Joint First-to-Die Life Insurance

Monkey Business
Joint first-to-die policies
don’t show the same savings
as two individual
life insurance policies.

Joint first-to-die life insurance policies cover both individuals (almost exclusively spouses) under one policy, while individual life insurance policies create two individual plans for each insured.

Some companies offer multi-life policies, which are essentially individual policies, but under one plan. Unlike joint first-to-die policies, multi-life policies stipulate that if one spouse dies, the other spouse can continue the coverage at the initial policy premiums.

Joint first-to-die policies also offer cost savings to the insured, but they come with limitations. In the event that the insured passes away on a joint first-to-die policy, the second spouse could be left with no life insurance coverage.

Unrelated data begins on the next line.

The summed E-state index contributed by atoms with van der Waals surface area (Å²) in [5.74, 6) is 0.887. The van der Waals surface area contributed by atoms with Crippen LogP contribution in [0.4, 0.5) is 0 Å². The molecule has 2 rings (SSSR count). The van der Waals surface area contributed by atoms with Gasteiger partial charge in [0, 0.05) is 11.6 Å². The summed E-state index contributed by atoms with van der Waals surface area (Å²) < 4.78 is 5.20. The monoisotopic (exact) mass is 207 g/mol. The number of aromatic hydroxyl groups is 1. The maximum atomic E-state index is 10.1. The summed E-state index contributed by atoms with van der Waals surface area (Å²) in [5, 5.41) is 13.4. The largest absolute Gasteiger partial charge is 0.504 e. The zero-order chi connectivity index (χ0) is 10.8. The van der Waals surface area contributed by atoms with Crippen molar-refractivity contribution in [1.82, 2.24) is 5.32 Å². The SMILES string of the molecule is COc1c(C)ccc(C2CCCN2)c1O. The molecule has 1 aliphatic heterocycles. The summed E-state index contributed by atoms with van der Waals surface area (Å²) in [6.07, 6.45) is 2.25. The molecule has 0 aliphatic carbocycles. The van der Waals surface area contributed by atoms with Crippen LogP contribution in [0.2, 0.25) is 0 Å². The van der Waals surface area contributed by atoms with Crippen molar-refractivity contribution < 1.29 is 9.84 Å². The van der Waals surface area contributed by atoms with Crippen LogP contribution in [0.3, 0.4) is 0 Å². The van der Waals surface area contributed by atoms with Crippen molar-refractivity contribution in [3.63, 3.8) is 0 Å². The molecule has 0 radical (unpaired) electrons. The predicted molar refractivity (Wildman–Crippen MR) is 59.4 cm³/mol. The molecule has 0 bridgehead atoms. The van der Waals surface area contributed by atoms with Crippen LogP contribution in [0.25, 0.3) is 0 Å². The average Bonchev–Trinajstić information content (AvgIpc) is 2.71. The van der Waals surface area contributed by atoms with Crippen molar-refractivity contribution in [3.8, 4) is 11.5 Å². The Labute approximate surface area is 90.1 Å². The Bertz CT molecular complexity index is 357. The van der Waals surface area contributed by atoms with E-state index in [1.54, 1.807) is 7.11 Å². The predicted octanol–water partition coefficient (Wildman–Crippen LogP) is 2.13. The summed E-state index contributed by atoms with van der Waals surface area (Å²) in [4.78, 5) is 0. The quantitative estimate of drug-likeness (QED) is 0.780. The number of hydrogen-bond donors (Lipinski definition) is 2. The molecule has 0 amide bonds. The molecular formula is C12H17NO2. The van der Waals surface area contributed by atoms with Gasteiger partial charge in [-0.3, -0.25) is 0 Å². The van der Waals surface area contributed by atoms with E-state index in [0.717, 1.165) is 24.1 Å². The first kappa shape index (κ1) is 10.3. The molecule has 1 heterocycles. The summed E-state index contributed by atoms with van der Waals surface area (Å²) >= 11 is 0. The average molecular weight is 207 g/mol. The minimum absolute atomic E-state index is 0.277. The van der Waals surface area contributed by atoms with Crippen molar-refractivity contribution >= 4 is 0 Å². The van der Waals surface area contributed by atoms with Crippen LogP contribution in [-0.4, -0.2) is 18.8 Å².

Some insurance companies allow the surviving spouse to convert to a new individual policy, but the rates would be based on their age at conversion, whereas if two individual policies were owned, the surviving spouse could keep the coverage at the initial premiums.

Joint first-to-die policies are available in 10-year terms, 20-year terms, 30-year terms, or even Term 100 type plans. The longer the term, the higher the initial premium.

The following is a comparison of the potential cost savings on the joint first-to-die policy versus two individual plans for a 45-year-old, male non-smoker and a 45-year-old, female non-smoker applying for $250,000 of coverage.

Individual plans:

$250,000 for a 45-year-old, male non-smoker with Canada Life is $325 a year.

$250,000 for a 45-year-old, female non-smoker with Canada Life is $240 a year.

$250,000 of joint first-to-die Term 10 with Canada Life, for the same individuals, is $513.50 a year — a savings of $51.50 a year, or just over 9 per cent.

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